While HIPAA may not require the NPP or other important documents to be
provided in multiple languages, there are other laws to keep in mind. Title
VI of the Civil Rights Act requires entities receiving federal funds to
provide reasonable accommodations to those who are are limited English
proficient (LEP). This includes providing translation of important
documents and interpreters. Each Federal agency is coming up with its own
guidelines.  DHHS has guidelines. You may want to check the LEP website
www.LEP.gov.
___
Sonya L.C. Springer
Assistant City Solicitor
Commercial Law Unit
City of Philadelphia Law Dept.
1515 Arch Street, 17th Fl.
Philadelphia, PA 19102

PLEASE NOTE THE  NEW PHONE NUMBER
Direct dial (215) 683-5051
Fax (215) 683-5069


   

Kathy Findley  

[EMAIL PROTECTED]   To: WEDI SNIP Privacy Workgroup 
List  
jhsyr.org  [EMAIL PROTECTED]  
   cc: 

03/17/2003 02:07   Subject: NPP in Other Languages 

PM 

Please respond 

to Kathy Findley   

   

   





Hello All!
I don't belive it's required according to the regulations, however, what is
everyone doing about having a version of the NPP in Spanish or other
languages?
Kf

Kathy Findley
Coordinator - Information Services and HIPAA
St. Joseph's Hospital Health Center
Phone - (315) 448-6111
Beeper - (315) 467-4180
Text Page - [EMAIL PROTECTED]


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discussions on this listserv therefore represent the views of the
individual participants, and do not necessarily represent the views of the
WEDI Board of Directors nor WEDI SNIP. If you wish to receive an official
opinion, post your question to the WEDI SNIP Issues Database at
http://snip.wedi.org/tracking/.   These listservs should not be used for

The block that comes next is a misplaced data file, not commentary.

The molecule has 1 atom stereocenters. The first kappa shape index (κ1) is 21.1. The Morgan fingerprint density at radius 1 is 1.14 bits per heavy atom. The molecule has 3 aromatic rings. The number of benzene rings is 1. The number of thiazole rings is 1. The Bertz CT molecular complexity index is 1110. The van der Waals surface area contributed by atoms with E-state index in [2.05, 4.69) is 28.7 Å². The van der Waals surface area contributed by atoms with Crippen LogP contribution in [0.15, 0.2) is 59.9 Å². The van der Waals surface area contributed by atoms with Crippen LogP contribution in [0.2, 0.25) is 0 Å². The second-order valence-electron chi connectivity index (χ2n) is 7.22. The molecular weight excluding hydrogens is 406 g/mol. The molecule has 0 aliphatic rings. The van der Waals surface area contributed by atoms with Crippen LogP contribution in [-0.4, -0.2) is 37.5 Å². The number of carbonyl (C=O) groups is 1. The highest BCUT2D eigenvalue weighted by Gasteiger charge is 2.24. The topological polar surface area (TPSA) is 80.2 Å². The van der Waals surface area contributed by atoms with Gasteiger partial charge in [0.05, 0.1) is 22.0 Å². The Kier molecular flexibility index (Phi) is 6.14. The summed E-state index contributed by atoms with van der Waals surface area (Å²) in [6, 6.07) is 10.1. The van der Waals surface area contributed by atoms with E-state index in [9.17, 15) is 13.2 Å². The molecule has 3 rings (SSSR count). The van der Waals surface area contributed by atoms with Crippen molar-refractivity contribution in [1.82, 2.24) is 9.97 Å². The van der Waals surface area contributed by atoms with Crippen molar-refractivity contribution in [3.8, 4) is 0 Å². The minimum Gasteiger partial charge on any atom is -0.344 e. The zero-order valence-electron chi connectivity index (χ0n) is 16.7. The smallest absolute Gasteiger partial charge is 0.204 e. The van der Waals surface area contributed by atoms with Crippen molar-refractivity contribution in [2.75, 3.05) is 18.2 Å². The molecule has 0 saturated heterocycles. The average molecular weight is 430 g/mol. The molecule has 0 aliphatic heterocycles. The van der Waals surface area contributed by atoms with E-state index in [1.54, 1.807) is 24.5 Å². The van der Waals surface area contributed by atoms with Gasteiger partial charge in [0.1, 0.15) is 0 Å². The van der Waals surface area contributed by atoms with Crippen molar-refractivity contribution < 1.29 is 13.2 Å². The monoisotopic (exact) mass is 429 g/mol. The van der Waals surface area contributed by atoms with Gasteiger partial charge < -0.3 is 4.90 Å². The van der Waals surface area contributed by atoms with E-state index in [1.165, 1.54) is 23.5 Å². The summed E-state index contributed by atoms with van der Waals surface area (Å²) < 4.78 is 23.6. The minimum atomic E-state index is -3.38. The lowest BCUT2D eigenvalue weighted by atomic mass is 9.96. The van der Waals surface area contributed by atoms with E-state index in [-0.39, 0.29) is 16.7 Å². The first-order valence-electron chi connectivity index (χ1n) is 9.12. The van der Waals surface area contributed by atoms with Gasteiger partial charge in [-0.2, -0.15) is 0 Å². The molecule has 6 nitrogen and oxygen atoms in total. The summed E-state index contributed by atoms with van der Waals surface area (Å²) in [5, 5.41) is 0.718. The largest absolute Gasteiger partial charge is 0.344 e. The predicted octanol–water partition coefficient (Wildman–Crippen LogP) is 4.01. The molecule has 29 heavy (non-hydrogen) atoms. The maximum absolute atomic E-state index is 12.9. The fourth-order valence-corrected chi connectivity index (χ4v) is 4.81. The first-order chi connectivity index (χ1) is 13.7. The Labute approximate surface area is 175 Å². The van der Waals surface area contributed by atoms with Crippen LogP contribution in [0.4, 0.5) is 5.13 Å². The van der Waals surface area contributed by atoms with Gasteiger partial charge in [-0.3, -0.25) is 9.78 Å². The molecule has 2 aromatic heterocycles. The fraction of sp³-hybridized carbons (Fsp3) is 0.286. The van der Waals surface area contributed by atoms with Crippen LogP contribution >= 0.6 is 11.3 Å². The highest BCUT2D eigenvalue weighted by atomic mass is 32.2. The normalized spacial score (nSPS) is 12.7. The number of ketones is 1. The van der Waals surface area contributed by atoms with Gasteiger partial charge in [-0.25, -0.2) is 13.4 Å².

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services.  They also are not intended to be used as a forum for personal
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you wish to receive an official opinion, post your question to the WEDI SNIP Issues 
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They also are not intended to be used as a forum for personal disagreements or 
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Re: NPP in Other Languages

2003-03-18 Thread David Ermer
It strikes me as an attorney who represents ERISA governed health plans
that the NPP can be considered a material modification to the health
plan under the U.S. Labor Department's (DOL) rules. DOL, in contrast to
HHS, has very specific rules on distributing a summary plan description
or a summary of material modifications to a plan participant, i.e., hand
delivery, first class mail (second or third class only if return and
forwarding postage is guaranteed and address correction is requested),
or electronic delivery under certain circumstances and on when you need
to translate such plan documents into another language. If your covered
entity is governed by ERISA, I suggest that you apply these rules. If
you covered entity is not governed by ERISA, you still may find the
guidance helpful. I have quoted the foreign language and mailing